Yes, the Calmer Canine helps dogs with current separation anxiety, but can also prevent the problem. If you can check off any of the first three on this list, indeed now is the time to start.

More on Separation Anxiety

Crate training is generally a good thing, but not always for dogs with separation distress

It’s simply untrue to think that dogs with separation anxiety will soon realize that eventually their people are returning, and that anxiety will ease all by itself. In fact, left untreated the anxiety more often worsens over time. We don’t know exactly what these dogs are thinking. Perhaps they are in the moment believing their people are never returning, or just experiencing separation from those they love is something they can’t tolerate it.

With all the stress that many families are feeling financially, I am worried that dogs may more likely be relinquished to shelters for reasons which they may previously have tolerated. And that landlords or neighbors may not be as patient regarding excessive barking, potentially even seeking an excuse to see certain tenants depart.

More You Can Do

To really determine what’s going on when you’re away – to see if the mice are at play – camera systems are inexpensive to set up. You’ll want to point your primary camera to the door family most often departs from, at least in most cases.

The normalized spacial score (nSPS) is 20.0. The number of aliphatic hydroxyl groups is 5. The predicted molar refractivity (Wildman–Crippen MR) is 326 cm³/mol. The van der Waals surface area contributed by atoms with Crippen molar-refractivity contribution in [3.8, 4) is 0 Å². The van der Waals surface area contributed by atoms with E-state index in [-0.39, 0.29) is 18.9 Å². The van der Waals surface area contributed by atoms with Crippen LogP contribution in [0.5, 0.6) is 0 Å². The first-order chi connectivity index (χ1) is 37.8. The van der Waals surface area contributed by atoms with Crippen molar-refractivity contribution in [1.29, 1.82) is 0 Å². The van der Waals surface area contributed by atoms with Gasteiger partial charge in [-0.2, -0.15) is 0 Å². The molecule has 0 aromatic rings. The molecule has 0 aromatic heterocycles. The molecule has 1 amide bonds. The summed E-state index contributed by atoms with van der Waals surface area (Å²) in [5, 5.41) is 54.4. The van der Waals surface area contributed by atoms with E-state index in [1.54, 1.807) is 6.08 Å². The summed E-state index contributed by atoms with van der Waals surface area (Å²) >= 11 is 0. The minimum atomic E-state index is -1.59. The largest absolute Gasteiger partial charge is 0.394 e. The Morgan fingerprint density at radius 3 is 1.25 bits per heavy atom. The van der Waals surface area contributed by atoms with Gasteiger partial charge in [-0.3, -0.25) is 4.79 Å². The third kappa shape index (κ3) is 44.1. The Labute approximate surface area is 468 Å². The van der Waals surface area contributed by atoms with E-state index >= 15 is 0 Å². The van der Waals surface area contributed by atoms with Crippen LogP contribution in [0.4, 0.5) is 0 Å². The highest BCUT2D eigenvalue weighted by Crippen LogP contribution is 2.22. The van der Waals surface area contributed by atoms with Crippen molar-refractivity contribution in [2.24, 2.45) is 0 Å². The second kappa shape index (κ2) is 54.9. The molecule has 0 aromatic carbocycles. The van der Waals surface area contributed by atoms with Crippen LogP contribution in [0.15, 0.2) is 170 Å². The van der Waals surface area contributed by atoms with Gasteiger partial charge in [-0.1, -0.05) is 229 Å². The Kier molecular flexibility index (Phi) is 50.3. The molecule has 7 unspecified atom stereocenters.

Signs of separation anxiety include (but aren’t limited to):

  • Howling, barking, or whining to excess
  • Indoor “accidents,” though the dog is housetrained
  • Chewing or eating inappropriate items; digging in the carpet, scratching at windows and doors. Also, trying to escape crates.
  • Excessive drooling or panting.
  • Trying to escape

It might not be a bad idea to hire a dog walker even before returning to your routine. While it sounds crazy – the walk offers fun independence from you and your family, and also provides work for the dog walkers. Be careful regarding of the leash handoff; wash your hands.

Music – studies demonstrate that background music, particularly classical music may help to sooth nervous dogs when you’re not home. A talk radio station or the TV playing might do the same.

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Steve Dale is a certified animal behavior specialist who has been a trusted voice in the world of pet health for over 20 years. You have likely heard him on the radio, read him in print and online, and seen him speaking at events all over the world. His contributions to advancing pet wellness have earned him many an award and recognition around the globe.